Hundreds of Edmonton students will soon attend schools named after two prominent St. Albert Métis women.
Edmonton Public Schools revealed the names of three new schools Tuesday that are set to open in the next few years. Two of the schools would be named after renowned Métis author Dr. Anne Anderson, who was born just east of St. Albert, and former senator Thelma Chalifoux. The third was named after Edmonton Arabic language advocate Soraya Hafez.
Board chair Michelle Draper said that the board picked these three from among the roughly 600 nominees suggested by city residents last December.
“A school name is the highest honour a board of trustees can give an individual,” she said, and one that will become part of the fabric of a community. These three women reflect Edmonton’s diverse roots and embody the importance of hard work, generosity, cultural preservation, and education.
Musée Héritage Museum programs manager Sharon Morin was one of the many relatives of Chalifoux and Anderson at Tuesday’s board meeting to celebrate the announcement.
Morin said she was “floored and over the moon” when she learned a month ago that the board planned to name a school after her mother, Chalifoux.
“I kept thinking about how tickled she’d be at the whole thing,” she said, as she was a strong advocate for education.
Morin said she was pleasantly surprised to hear the board name a school after Anderson, as Anderson was a close friend of the Chalifoux family.
“We as kids called her ‘Auntie Anne.’”
Chalifoux (1929-2017) was the first Métis woman to serve in Canada’s Senate and a tireless advocate for women and Indigenous peoples. She also founded and for many years ran the Michif Cultural Institute (now Michif Cultural Connections) in St. Albert.
Chalifoux believed that knowing your roots made you stronger, and encouraged people to learn about their Indigenous history, Morin said. She taught her kids to stand up and think for themselves, and emphasized the value of hard work and community contribution.
“I always say I got my PhD at the University of Thelma,” Morin said.
Chalifoux lobbied to get Cree lessons into Slave Lake schools in the 1970s, said Morin, who recalls being in one of the first classes to learn O Canada in Cree. She later helped Northern Alberta Institute of Technology develop an online course on Aboriginal awareness and served as its Métis elder-in-residence. She also did a series of interviews with Sir George Simpson students on local Métis history.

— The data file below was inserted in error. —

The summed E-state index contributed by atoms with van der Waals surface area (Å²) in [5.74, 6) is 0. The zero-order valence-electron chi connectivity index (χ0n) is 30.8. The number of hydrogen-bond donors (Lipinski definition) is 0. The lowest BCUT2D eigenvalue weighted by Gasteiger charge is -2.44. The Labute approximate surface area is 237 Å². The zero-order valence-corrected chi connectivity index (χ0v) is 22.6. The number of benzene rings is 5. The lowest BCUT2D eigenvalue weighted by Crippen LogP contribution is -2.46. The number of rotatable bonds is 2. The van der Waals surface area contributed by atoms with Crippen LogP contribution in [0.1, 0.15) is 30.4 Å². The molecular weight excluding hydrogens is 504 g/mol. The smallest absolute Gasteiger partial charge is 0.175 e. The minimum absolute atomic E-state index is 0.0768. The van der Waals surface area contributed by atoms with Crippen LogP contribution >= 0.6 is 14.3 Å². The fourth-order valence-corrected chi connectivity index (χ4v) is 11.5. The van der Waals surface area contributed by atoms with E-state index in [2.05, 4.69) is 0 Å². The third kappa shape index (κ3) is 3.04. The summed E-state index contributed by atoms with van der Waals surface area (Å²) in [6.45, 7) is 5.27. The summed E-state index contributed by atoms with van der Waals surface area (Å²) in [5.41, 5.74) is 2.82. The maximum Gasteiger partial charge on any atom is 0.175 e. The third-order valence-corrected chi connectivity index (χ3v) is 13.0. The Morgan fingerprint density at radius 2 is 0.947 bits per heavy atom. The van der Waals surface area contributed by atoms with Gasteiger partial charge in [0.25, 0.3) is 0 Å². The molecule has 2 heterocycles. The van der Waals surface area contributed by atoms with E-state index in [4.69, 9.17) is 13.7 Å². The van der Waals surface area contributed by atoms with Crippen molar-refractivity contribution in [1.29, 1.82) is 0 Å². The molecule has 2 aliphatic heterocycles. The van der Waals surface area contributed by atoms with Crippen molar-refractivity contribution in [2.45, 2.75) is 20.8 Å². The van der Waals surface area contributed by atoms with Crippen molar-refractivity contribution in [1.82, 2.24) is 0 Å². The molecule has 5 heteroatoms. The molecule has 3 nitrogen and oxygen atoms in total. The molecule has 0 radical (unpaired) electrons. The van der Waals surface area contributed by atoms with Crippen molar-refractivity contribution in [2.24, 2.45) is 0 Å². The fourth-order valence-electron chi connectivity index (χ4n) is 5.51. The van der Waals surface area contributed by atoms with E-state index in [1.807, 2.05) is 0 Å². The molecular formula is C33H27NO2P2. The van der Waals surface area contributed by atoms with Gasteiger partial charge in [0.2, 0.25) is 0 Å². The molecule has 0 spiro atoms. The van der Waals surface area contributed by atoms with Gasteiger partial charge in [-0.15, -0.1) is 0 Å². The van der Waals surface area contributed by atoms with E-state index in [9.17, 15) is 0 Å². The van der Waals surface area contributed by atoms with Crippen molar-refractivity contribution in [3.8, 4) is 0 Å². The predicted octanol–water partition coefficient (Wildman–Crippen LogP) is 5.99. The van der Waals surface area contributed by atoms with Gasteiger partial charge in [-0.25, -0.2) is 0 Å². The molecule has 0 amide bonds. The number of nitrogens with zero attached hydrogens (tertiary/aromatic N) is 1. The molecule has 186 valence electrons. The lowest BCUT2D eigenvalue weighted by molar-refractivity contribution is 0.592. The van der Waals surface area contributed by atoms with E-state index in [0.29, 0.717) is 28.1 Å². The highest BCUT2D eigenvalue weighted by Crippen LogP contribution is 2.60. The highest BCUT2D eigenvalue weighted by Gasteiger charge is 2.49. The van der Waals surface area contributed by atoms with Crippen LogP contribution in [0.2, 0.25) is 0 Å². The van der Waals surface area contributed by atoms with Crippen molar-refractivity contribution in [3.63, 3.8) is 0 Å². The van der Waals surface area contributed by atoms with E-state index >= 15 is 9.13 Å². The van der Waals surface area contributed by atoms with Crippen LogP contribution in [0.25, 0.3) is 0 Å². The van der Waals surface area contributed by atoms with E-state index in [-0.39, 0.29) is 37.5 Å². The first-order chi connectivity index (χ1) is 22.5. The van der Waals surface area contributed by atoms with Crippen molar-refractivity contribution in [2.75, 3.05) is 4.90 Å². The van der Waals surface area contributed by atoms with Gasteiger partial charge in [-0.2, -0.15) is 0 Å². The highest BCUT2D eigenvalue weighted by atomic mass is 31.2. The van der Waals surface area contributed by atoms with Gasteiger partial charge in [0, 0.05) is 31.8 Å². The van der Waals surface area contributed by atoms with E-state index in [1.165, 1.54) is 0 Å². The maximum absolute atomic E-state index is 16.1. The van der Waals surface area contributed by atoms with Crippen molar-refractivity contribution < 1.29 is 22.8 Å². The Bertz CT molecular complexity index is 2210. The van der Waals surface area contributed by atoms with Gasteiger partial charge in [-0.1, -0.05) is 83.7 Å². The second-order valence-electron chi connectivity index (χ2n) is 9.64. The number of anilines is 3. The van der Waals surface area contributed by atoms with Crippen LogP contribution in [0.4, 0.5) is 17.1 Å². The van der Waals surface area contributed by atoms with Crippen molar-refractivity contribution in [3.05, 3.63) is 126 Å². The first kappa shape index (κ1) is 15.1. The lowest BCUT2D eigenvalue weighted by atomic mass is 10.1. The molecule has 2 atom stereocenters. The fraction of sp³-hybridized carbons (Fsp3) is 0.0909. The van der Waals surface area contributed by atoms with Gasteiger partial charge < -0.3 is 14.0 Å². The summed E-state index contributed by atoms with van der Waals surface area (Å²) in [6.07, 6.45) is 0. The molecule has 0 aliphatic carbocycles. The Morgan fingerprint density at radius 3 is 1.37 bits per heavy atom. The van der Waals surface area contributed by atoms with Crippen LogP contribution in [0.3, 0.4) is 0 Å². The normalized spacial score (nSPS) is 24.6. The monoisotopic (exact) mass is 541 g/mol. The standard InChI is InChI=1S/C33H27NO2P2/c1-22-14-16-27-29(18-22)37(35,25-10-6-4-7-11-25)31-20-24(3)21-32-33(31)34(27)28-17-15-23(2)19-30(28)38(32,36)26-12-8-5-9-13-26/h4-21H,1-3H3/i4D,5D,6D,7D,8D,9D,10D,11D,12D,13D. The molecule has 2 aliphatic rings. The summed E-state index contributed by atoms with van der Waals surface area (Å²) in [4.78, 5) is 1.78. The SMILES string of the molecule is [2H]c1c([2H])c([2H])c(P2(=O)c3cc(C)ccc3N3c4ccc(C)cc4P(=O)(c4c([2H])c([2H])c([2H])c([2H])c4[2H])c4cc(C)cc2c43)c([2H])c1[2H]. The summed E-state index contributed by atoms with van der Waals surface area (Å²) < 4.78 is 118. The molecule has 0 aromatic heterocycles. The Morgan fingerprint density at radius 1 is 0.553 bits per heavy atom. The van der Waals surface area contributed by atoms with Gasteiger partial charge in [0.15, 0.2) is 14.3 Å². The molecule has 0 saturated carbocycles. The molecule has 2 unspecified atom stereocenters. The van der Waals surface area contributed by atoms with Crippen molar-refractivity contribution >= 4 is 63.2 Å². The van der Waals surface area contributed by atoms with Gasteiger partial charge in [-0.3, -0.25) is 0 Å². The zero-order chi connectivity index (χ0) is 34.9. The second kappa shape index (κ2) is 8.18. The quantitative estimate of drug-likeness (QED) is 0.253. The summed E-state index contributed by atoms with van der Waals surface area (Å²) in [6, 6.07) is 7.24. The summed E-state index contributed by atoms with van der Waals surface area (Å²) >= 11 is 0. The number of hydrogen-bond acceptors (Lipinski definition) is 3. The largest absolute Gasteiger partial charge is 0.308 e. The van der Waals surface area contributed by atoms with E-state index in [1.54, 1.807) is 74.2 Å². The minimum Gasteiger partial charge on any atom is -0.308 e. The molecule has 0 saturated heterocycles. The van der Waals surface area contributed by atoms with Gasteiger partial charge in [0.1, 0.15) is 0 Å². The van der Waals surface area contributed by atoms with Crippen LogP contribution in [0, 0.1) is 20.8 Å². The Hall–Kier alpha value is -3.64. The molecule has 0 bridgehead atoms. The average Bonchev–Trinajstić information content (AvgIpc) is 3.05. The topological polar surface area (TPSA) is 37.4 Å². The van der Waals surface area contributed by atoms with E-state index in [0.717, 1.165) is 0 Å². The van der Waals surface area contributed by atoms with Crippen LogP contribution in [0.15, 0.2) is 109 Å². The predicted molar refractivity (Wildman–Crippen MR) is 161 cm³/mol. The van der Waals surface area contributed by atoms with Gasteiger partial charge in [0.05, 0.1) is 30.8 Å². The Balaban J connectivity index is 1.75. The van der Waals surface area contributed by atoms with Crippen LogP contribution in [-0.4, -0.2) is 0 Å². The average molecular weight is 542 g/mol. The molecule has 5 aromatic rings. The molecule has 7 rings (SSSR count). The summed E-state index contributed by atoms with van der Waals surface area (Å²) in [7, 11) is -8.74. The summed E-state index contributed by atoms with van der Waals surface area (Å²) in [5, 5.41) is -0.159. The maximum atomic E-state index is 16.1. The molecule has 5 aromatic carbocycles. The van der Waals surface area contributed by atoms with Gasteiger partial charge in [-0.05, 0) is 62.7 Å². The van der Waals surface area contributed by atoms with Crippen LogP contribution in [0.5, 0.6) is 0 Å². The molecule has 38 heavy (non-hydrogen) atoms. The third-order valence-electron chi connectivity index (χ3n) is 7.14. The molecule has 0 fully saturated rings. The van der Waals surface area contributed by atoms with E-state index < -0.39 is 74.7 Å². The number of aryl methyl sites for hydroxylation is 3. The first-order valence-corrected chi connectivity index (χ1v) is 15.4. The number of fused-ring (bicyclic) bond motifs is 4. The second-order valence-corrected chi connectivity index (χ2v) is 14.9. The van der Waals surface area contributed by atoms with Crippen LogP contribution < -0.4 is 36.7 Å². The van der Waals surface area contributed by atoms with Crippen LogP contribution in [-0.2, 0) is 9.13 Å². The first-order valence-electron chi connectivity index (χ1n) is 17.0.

Anderson (1906-1997) was born on a riverlot just east of St. Albert and for many years lived on Mission Hill, said her nephew Gary Gairdner. Her father, William Joseph Gairdner, was the first school principal in St. Albert and once lived in Juneau House, now home to Michif Cultural Connections.
“She was a real stickler for education,” Gairdner said, particularly among Indigenous youth.
“She taught us and all of our family to be proud of our heritage.”
Anderson was instrumental in preserving the Cree language in Alberta, Morin said. Starting in her 60s, Anderson wrote about 90 books on Cree language and Métis history, including a 38,000-word English-Cree dictionary. She taught Cree at Grant MacEwan College for many years and convinced Edmonton Public to start teaching it in its schools. She was inducted into the Order of Canada in 1991 and has a park named after her in Edmonton.
Thelma Chalifoux School will be a junior high in Larkspur Park in southeast Edmonton. In an interview, Draper said it would likely have garage-door-style walls, solar panels, and plenty of light, and would open in September 2020. Construction is set to start this June.
Dr. Anne Anderson School will be a high school in the Heritage Valley region of south Edmonton and does not yet have an opening date, Edmonton Public Schools reports.
Morin and Gairdner said they hoped these schools would focus on Indigenous culture and history.
Visit epsb.ca/schools/newschoolsandmodernizations for details on the new schools.